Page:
Known for its uncomplicated, clean aesthetic mid-century modern style still looks as fresh today as it did 50 years ago. Organic shapes, tapered legs, and natural materials combine to create designs that are both stylish and comfortable.
Dating back to the period between the mid-1930s and the mid-1960s, mid-century modern style emerged as a popular design aesthetic after WWII. More than just interior design and décor, the term refers to architecture, art, literature, furniture and accessories.
Nowadays, as an interior design and decorating style, mid-century modern encompasses everything from an Arne Jacobsen’s Egg chair to a gold and wood Starburst wall clock. It can regularly be seen filtering through the work of 21st-century designers and has achieved cult-like status with design-lovers everywhere. If you want to embrace mid-century modern style in your home, these are the most common elements to consider.
You will know mid-century furniture when you see it – it’s sleek, with clean lines and sophisticated curves that make it instantly recognisable.
For a sofa that boasts a vintage yet glamourous look, explore the Mistral sofa range. These large visual pieces have beautiful upholstery, with matching piping and strong symmetrical lines. Its tapered feet are classic features of modernist design and the sofa can easily be accessorised with mid-century-inspired patterned scatter cushions.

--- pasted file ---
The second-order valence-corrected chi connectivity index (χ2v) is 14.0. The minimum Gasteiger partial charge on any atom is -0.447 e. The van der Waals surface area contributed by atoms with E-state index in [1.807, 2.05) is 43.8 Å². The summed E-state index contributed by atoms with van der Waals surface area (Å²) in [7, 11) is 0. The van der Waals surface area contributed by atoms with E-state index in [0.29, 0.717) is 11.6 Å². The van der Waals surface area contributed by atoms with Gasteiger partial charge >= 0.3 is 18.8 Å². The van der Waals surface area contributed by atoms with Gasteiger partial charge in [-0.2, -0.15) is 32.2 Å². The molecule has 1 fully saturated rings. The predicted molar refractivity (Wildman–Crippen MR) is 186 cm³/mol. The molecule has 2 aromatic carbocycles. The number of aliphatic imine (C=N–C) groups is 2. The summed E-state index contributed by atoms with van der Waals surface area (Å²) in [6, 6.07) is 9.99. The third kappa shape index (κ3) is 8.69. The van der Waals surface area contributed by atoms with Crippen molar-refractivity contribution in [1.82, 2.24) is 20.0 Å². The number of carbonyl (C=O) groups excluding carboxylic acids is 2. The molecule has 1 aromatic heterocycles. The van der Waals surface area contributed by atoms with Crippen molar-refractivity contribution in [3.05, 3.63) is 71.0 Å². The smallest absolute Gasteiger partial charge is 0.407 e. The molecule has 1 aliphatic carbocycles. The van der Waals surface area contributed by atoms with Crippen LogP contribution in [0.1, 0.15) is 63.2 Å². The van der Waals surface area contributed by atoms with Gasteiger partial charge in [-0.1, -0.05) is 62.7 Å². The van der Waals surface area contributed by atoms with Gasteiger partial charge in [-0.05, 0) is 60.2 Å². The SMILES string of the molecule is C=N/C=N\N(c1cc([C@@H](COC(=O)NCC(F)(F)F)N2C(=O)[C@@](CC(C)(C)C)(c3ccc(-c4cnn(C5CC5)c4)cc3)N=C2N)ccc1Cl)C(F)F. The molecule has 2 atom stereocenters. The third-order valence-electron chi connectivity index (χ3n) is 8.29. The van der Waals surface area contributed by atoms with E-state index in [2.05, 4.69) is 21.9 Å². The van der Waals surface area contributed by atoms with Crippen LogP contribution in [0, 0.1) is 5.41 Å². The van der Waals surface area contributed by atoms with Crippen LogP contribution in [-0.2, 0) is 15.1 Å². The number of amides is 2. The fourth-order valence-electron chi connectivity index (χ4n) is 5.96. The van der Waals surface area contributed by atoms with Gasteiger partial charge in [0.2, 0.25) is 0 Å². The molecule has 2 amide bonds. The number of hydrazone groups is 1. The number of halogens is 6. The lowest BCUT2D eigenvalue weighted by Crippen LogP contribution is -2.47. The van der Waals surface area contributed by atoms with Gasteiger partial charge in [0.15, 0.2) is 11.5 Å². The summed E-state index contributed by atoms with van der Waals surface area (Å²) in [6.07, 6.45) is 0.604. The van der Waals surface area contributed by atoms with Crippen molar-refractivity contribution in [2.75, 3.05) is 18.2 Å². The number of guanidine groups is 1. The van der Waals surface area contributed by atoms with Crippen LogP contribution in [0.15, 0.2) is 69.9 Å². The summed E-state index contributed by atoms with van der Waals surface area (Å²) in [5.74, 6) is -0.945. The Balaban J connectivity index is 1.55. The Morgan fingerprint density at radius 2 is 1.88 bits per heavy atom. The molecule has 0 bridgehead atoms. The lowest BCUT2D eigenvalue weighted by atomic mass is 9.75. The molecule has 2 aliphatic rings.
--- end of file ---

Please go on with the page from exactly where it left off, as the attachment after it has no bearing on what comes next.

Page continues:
If you’re looking to invest in something with a smaller footprint, consider a statement chair. Although there are many designer chairs available today, there are two mid-century modern designers who stand out from the competition: Eero Saarinen and Charles & Ray Eames.
Eero Saarinen’s designs employ modern materials in graceful, organic shapes that create perfectly-curved chairs such as the famous Womb and Tulip chairs. These ground-breaking pieces were designed to support countless lounging positions providing ultimate comfort.
Another staple of mid-century design is the Ottoman lounge chair by Charles and Ray Eames. It’s the ideal way to combine comfort, sophistication and functionality in your home – perfect as a standalone feature or paired with a wooden table. These chairs are conveniently available in a variety of colours to suit every mid-century style home.
Style notes: Mid-century modern interiors rely on the use of fewer choice pieces. The aim is to not clutter your space. It’s about adopting a minimalist style in open plan rooms to draw attention to each piece of furniture.
Mid-century design is often free-form, unpredictable and flowing in appearance. Fortunately, the modernist design approach hasn’t changed much over the centuries. We can incorporate fascinating pieces, such as the organic glass coffee table from Isamu Noguchi, into our homes. The Noguchi table has a solid wood base consisting of two identical pieces that create symmetry and stability. It’s the perfect centrepiece for a mid-century style living room.